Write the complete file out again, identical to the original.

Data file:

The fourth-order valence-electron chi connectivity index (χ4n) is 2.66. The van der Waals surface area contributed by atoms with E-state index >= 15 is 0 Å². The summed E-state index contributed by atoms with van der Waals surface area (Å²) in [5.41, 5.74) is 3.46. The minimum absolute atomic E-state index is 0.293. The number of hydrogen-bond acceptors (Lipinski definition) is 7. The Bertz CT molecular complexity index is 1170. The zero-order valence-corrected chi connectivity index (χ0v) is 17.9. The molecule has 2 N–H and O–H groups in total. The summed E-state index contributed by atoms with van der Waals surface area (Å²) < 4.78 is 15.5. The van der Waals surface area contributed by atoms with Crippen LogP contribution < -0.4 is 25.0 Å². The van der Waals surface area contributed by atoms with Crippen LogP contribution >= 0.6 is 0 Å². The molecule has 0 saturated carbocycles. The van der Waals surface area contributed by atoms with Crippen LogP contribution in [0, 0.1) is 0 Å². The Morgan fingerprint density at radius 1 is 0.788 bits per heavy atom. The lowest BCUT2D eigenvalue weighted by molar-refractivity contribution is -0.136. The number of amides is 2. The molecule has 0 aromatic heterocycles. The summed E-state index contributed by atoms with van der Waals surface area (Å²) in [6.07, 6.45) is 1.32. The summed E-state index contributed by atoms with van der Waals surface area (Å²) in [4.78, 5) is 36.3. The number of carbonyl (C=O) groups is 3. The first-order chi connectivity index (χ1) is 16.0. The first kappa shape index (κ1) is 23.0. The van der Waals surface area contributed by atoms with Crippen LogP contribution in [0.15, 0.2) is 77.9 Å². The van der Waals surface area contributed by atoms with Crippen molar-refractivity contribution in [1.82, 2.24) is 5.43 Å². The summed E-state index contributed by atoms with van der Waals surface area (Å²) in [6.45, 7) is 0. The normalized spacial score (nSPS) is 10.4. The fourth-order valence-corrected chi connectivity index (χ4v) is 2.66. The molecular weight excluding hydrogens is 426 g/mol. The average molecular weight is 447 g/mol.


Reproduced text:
The fourth-order valence-electron chi connectivity index (χ4n) is 2.66. The van der Waals surface area contributed by atoms with E-state index >= 15 is 0 Å². The summed E-state index contributed by atoms with van der Waals surface area (Å²) in [5.41, 5.74) is 3.46. The minimum absolute atomic E-state index is 0.293. The number of hydrogen-bond acceptors (Lipinski definition) is 7. The Bertz CT molecular complexity index is 1170. The zero-order valence-corrected chi connectivity index (χ0v) is 17.9. The molecule has 2 N–H and O–H groups in total. The summed E-state index contributed by atoms with van der Waals surface area (Å²) < 4.78 is 15.5. The van der Waals surface area contributed by atoms with Crippen LogP contribution < -0.4 is 25.0 Å². The van der Waals surface area contributed by atoms with Crippen LogP contribution >= 0.6 is 0 Å². The molecule has 0 saturated carbocycles. The van der Waals surface area contributed by atoms with Crippen LogP contribution in [0, 0.1) is 0 Å². The Morgan fingerprint density at radius 1 is 0.788 bits per heavy atom. The lowest BCUT2D eigenvalue weighted by molar-refractivity contribution is -0.136. The number of amides is 2. The molecule has 0 aromatic heterocycles. The summed E-state index contributed by atoms with van der Waals surface area (Å²) in [6.07, 6.45) is 1.32. The summed E-state index contributed by atoms with van der Waals surface area (Å²) in [4.78, 5) is 36.3. The number of carbonyl (C=O) groups is 3. The first-order chi connectivity index (χ1) is 16.0. The first kappa shape index (κ1) is 23.0. The van der Waals surface area contributed by atoms with Crippen LogP contribution in [0.15, 0.2) is 77.9 Å². The van der Waals surface area contributed by atoms with Crippen molar-refractivity contribution in [1.82, 2.24) is 5.43 Å². The summed E-state index contributed by atoms with van der Waals surface area (Å²) in [6.45, 7) is 0. The normalized spacial score (nSPS) is 10.4. The fourth-order valence-corrected chi connectivity index (χ4v) is 2.66. The molecular weight excluding hydrogens is 426 g/mol. The average molecular weight is 447 g/mol.